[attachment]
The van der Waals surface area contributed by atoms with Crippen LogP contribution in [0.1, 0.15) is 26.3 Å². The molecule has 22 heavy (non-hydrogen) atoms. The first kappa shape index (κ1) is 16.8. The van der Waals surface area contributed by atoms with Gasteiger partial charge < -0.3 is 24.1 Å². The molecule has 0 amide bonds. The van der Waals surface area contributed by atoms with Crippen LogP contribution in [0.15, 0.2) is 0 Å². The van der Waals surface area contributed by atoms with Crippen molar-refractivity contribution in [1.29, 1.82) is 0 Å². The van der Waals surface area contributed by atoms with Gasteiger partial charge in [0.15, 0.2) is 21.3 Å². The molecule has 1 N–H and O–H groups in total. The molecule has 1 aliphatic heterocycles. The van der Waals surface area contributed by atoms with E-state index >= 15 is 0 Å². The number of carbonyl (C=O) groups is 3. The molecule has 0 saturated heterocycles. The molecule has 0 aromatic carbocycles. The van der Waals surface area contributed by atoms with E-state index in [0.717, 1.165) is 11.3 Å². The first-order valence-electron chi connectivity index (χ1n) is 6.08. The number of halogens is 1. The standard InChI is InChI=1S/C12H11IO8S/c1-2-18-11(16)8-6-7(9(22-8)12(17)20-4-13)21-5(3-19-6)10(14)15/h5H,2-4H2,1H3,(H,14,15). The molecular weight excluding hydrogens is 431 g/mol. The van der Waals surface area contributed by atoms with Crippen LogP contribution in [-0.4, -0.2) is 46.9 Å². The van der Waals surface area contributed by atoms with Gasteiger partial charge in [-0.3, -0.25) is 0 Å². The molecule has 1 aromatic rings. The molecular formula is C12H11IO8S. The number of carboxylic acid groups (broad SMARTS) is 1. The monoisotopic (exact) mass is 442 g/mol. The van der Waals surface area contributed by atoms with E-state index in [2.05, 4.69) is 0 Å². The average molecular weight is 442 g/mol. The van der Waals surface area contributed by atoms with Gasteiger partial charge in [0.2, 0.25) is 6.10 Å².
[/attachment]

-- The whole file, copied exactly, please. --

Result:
The van der Waals surface area contributed by atoms with Crippen LogP contribution in [0.1, 0.15) is 26.3 Å². The molecule has 22 heavy (non-hydrogen) atoms. The first kappa shape index (κ1) is 16.8. The van der Waals surface area contributed by atoms with Gasteiger partial charge < -0.3 is 24.1 Å². The molecule has 0 amide bonds. The van der Waals surface area contributed by atoms with Crippen LogP contribution in [0.15, 0.2) is 0 Å². The van der Waals surface area contributed by atoms with Crippen molar-refractivity contribution in [1.29, 1.82) is 0 Å². The van der Waals surface area contributed by atoms with Gasteiger partial charge in [0.15, 0.2) is 21.3 Å². The molecule has 1 N–H and O–H groups in total. The molecule has 1 aliphatic heterocycles. The van der Waals surface area contributed by atoms with E-state index >= 15 is 0 Å². The number of carbonyl (C=O) groups is 3. The molecule has 0 saturated heterocycles. The molecule has 0 aromatic carbocycles. The van der Waals surface area contributed by atoms with E-state index in [0.717, 1.165) is 11.3 Å². The first-order valence-electron chi connectivity index (χ1n) is 6.08. The number of halogens is 1. The standard InChI is InChI=1S/C12H11IO8S/c1-2-18-11(16)8-6-7(9(22-8)12(17)20-4-13)21-5(3-19-6)10(14)15/h5H,2-4H2,1H3,(H,14,15). The molecular weight excluding hydrogens is 431 g/mol. The van der Waals surface area contributed by atoms with Crippen LogP contribution in [-0.4, -0.2) is 46.9 Å². The van der Waals surface area contributed by atoms with Gasteiger partial charge in [-0.3, -0.25) is 0 Å². The molecule has 1 aromatic rings. The molecular formula is C12H11IO8S. The number of carboxylic acid groups (broad SMARTS) is 1. The monoisotopic (exact) mass is 442 g/mol. The van der Waals surface area contributed by atoms with E-state index in [2.05, 4.69) is 0 Å². The average molecular weight is 442 g/mol. The van der Waals surface area contributed by atoms with Gasteiger partial charge in [0.2, 0.25) is 6.10 Å².